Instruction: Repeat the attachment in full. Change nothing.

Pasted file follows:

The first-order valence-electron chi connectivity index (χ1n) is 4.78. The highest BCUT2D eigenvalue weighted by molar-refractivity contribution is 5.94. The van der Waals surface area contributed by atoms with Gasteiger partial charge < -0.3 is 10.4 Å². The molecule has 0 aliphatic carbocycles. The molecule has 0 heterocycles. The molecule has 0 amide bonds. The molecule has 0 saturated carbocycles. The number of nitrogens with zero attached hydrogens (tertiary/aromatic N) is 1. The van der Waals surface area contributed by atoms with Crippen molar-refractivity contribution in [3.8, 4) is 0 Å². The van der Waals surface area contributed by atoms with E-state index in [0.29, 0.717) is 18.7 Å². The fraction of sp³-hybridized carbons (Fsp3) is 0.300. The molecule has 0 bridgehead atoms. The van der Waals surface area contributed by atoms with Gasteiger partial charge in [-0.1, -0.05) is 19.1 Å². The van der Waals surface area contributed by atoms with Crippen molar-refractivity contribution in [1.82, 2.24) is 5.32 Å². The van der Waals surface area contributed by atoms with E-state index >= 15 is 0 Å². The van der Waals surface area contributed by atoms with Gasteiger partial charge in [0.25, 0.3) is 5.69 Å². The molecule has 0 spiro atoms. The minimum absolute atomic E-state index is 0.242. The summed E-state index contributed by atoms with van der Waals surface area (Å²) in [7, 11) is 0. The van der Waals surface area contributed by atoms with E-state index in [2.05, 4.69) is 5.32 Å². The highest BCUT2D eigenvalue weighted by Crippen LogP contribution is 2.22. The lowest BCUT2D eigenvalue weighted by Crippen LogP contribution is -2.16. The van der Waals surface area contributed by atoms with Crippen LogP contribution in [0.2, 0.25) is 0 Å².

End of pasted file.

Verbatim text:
The first-order valence-electron chi connectivity index (χ1n) is 4.78. The highest BCUT2D eigenvalue weighted by molar-refractivity contribution is 5.94. The van der Waals surface area contributed by atoms with Gasteiger partial charge < -0.3 is 10.4 Å². The molecule has 0 aliphatic carbocycles. The molecule has 0 heterocycles. The molecule has 0 amide bonds. The molecule has 0 saturated carbocycles. The number of nitrogens with zero attached hydrogens (tertiary/aromatic N) is 1. The van der Waals surface area contributed by atoms with Crippen molar-refractivity contribution in [3.8, 4) is 0 Å². The van der Waals surface area contributed by atoms with E-state index in [0.29, 0.717) is 18.7 Å². The fraction of sp³-hybridized carbons (Fsp3) is 0.300. The molecule has 0 bridgehead atoms. The van der Waals surface area contributed by atoms with Gasteiger partial charge in [-0.1, -0.05) is 19.1 Å². The van der Waals surface area contributed by atoms with Crippen molar-refractivity contribution in [1.82, 2.24) is 5.32 Å². The van der Waals surface area contributed by atoms with E-state index >= 15 is 0 Å². The van der Waals surface area contributed by atoms with Gasteiger partial charge in [0.25, 0.3) is 5.69 Å². The molecule has 0 spiro atoms. The minimum absolute atomic E-state index is 0.242. The summed E-state index contributed by atoms with van der Waals surface area (Å²) in [7, 11) is 0. The van der Waals surface area contributed by atoms with E-state index in [2.05, 4.69) is 5.32 Å². The highest BCUT2D eigenvalue weighted by Crippen LogP contribution is 2.22. The lowest BCUT2D eigenvalue weighted by Crippen LogP contribution is -2.16. The van der Waals surface area contributed by atoms with Crippen LogP contribution in [0.2, 0.25) is 0 Å².